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Posted by on May 17, 2016 in Podcast


Review: “Flowers for Algernon” by Daniel Keyes (3 1/2 Stars)

A journey of self that is both compelling and crushing in its introspection.

Charly Gordon is a middle-aged, mentally-challenged man who has been selected as a test subject for the first human to undergo a procedure that will significantly increase intelligence. Algernon is the mouse whom the scientists have previously had success with.

The author tells this story in epistolary fashion through journal entries written by the protagonist. The actual words themselves become a literary device as the reader van visually see the protagonist change and grow through the spelling, grammar, word choice and sentence structure written on the pages. Keyes does a good job of using this technique for effect without coming across as overwrought.

The journey of self-realization takes the protagonist from a place of vulnerability to one of power, where he rediscovers his own vulnerability in new and different ways. Charly starts out as a positive and endearing character who is eager to please and to learn. When he is tapped by the scientists to take his learning growth to unprecedented levels there are emotional consequences and costs for such rapid changes. Charly is forced to examine his past and everything he thought he knew about the world. He finds darkness behind the light and does not like what he sees.

He also struggles with the subtleties of life when negotiating relationships with others. Charly’s intelligence ends up driving a wedge between him and others. He ends up feeling more alone the more he progresses. Despite his new found wisdom, he lacks the experiences of a lifetime of living at this new level within which to put context to all he is learning. He is a fish out of water.

Charly has both loving and strained relationships with women that bring confusion and challenges. He also questions all his old friendships and loyalties. Keyes’ storytelling is superior in this respect because he negotiates the gray areas very well. With his new minds’ eye Charly looks to focus things into simple black and white issues, but this is not so easy. Certainly the characters in this story have various selfish or at times, down right mean, motives. However, the author strays away from painting the picture of some great evil overlord that must be slain. The nuances of the character’s motives are much more complex.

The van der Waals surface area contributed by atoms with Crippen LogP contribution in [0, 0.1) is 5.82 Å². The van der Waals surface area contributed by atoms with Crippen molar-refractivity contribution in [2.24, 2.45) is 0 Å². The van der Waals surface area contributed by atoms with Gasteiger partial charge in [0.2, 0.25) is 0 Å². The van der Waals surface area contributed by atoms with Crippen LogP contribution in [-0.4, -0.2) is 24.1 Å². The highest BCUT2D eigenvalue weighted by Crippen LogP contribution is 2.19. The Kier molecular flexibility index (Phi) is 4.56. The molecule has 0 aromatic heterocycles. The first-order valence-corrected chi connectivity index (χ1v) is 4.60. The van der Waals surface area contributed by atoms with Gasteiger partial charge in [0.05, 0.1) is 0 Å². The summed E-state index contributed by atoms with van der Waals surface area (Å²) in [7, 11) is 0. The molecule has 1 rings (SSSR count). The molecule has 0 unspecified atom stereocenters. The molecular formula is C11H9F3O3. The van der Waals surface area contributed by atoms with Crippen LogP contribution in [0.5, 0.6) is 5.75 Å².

The strength of the story is here. Looking through Charly’s eyes as his perspective shifts and he tries to understand the complexity of living in a society where he wants to belong, but also feels completely isolated within.

Overall, this is a great read in exploring interpersonal relationships in a heightened reality that does not feel very different from our own. A poignant tale.

Podcast: If you enjoy my review (or this topic) this book and the movie based on it were further discussed/debated in a lively discussion on my podcast: “No Deodorant In Outer Space”. The podcast is available on iTunes, Tune-In Radio, Stitcher, Google Play Music, YouTube or our website (

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Posted by on April 19, 2016 in Book Reviews


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Review: “Stepford Wives” (Ralph Nelson – Jeff Bleckner)

New Podcast Episode!

No Deodorant In Outer Spaces


S3E1M – Stepford Wives (movie)*


Esteemed listener, this is our first show dedicated exclusively to a movie review so don’t freak out if you notice anything different, it will be a consistent thing from here on out, promise. The director’s bio was glossed over intentionally, he’s very prolific in England but virtually unknown stateside. My desensitized and ignorant American mind fails to grasp why an Englishman changes his name from John Clarke to Bryan Forbes. It’s like “upgrading” the paint job on your car from vanilla to light beige. Couldn’t find an explanation for that so I can only assume the surname “Forbes” implies nobility, which is forever dangled in front of the British proletariat.

To give you a tease on what you missed out on, Lord Forbes’ prolific work includes dull movie titles such as, “The Whisperers,” “The Wrong Box,” “Séance on a Wet Afternoon,”…

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Posted by on March 22, 2016 in News, Podcast


Review: “Stepford Wives” – Ira Levin

Review: “Stepford Wives” – Ira Levin

New Podcast Episode!

No Deodorant In Outer Spaces


S3E1B – Stepford Wives (book)*


So, we read the Desperate House Wives rip-off “The Stepford Wives.” It was quite the book. Full of words, pages, more words, and some taco sauce. My sauce was mild. The book was anything but. I kept picturing Teri Hatcher as I read this book—that was so clearly inspired from her early 2000’s ABC hit television show. I’m surprised no one has sued the author for taking the characters from this TV show and basically writing fan fiction about them. However, as fan fiction goes, it is excellent.